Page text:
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Installing flangeless windows in wall with 6″ exterior EPS insulation

Bert Menkveld | Posted in Green Building Techniques on

I am building a new house in southern Ontario, Canada.  The exterior walls will be constructed using standard 2×4 framing, with OSB sheathing (which will be the air barrier), and then 6″ of rigid EPS (GPS, actually) insulation.  The plan is for house wrap over the insulation as WRB, then 3/4″ strapping, with long screws into the studs to hold the insulation in place.  Vinyl siding will be mounted to the strapping.

The windows are triple-glazed European tilt&turn, with no flanges.  I want to install them at or near the outside of the wall surface to maximize the useful interior window sill width.

I have read the very useful article here:
https://www.greenbuildingadvisor.com/article/installing-windows-in-a-foam-sheathed-wall

But I’m not sure of the construction details of the plywood window bucks.  The triple glazed windows will be quite heavy.  We have several 60″ x 60″ windows on the south side of the house.  The plywood cantilevered buck seems a rather flimsy thing to hold up all that glass 6″ out from the framed wall.

How should the corners of the buck be constructed to take the load?  

The suggestion of a 2×4 under the outer edge of the buck sill makes sense, but does it need to be supported somehow, or is it only transferring load from the center of the sill to the corners of the buck?  

Thanks for any advice.

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Replies

  1. Akos | | #1

    5'x5' is not a big window. It is heavy but not excessive. A plywood box nailed to the inside of your rough opening is extremly strong, it will not sag. You can reinforce the corners with some Simpson corner hardware.

    If you want extra beefy, you can also make bucks out of LVLs. I've used these for the bottom piece under larger tilt and slide doors.

    Make sure to get the metal mounting clips for the tilt and turns, makes the install much easier.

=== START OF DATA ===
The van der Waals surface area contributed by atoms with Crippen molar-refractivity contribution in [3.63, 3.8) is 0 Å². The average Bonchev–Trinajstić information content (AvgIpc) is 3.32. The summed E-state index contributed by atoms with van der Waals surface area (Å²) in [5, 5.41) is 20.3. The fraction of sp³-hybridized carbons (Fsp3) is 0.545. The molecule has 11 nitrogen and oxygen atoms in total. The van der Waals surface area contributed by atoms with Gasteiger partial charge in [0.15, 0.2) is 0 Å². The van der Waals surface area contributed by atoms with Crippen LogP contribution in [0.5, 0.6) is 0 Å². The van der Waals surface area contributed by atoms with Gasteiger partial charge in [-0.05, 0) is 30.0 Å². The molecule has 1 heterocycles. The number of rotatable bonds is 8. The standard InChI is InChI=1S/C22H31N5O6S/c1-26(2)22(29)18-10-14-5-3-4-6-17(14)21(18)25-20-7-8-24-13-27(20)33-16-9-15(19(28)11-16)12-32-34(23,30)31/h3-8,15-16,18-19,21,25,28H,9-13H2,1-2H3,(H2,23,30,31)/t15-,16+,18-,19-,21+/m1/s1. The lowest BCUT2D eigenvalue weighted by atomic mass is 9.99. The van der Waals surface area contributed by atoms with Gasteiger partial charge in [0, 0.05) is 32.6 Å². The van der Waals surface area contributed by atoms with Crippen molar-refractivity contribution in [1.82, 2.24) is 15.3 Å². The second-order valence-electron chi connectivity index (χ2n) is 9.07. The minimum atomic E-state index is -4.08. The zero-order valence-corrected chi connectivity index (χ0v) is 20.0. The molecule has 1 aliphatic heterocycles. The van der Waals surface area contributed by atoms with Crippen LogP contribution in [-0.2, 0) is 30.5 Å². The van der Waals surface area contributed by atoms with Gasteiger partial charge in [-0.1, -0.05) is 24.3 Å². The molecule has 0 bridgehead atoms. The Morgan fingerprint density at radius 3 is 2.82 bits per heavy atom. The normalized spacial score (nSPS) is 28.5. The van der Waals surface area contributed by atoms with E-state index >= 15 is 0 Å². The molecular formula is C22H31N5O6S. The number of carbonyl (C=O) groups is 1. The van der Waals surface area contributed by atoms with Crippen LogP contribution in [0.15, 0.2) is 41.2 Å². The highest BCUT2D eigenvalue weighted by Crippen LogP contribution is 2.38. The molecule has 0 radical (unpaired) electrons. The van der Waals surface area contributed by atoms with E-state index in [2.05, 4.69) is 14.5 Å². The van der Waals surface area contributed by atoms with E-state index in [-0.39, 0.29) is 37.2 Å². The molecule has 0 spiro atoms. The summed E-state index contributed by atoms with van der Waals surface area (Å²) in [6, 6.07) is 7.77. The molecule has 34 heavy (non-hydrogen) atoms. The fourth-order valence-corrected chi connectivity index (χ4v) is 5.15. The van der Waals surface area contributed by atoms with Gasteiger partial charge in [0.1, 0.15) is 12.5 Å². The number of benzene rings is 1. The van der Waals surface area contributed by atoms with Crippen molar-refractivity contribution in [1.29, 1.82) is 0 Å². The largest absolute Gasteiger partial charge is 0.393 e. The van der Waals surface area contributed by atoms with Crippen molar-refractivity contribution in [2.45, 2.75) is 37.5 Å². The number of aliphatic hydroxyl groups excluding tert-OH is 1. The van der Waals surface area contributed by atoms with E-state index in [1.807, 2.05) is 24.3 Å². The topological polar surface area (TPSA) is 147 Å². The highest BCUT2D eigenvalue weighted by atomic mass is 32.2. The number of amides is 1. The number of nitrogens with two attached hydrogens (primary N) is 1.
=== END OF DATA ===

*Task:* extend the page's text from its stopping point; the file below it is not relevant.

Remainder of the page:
1. Bert Menkveld | | #4

      Thanks for the response. I like the idea of adding angle brackets to the corners.

      I will ask my window supplier to make sure the metal mounting clips are supplied with the windows.

  2. George Smith | | #2

    Your desire to maximize the useful interior width of the sill conflicts with the way the euro windows work. Since they open in, you'll have to move whatever is stashed on the sill any time you want to open a window. Also, with the window mounted on the exterior of the wall, the sash will only be able to swing in 90 degrees, so it'll stick way out into the room. And, I believe that the building science guys say that for best performance the window should be mounted in the center of the wall thickness.

    Given the difficulty of hanging those very heavy windows out on the exterior, you might consider changing your wall construction to 2 X 6 with 4" of exterior insulation and moving the windows to center wall. You'll lose some window sill but simplify your life.

    1. Malcolm Taylor | | #3

      Window weight or placement aside, I'd much rather build a house with the 2"x6" framing and less exterior insulation as you suggest.

    2. Bert Menkveld | | #5

      Thanks for the response, George.

      You're right, swinging the window inward will clear off the sill very thoroughly. However, I think the tilt opening is the way we will use these windows almost all the time. The turn option seems to be there mostly as a convenient way to clean the window. However, it had never occurred to me that the window could swing 180 degrees and lie flat against the wall. Is that a common use? The window would have to be mounted far enough in that the hinges are inside the plane of the drywall.

      I have read quite a few arguments for innie, outie, and mid-placed windows. If the experts can disagree, then I feel free to choose what I prefer. :) My wife loves plants in the house, so having big window sills will be a significant positive feature of our new house.

      1. George Smith | | #6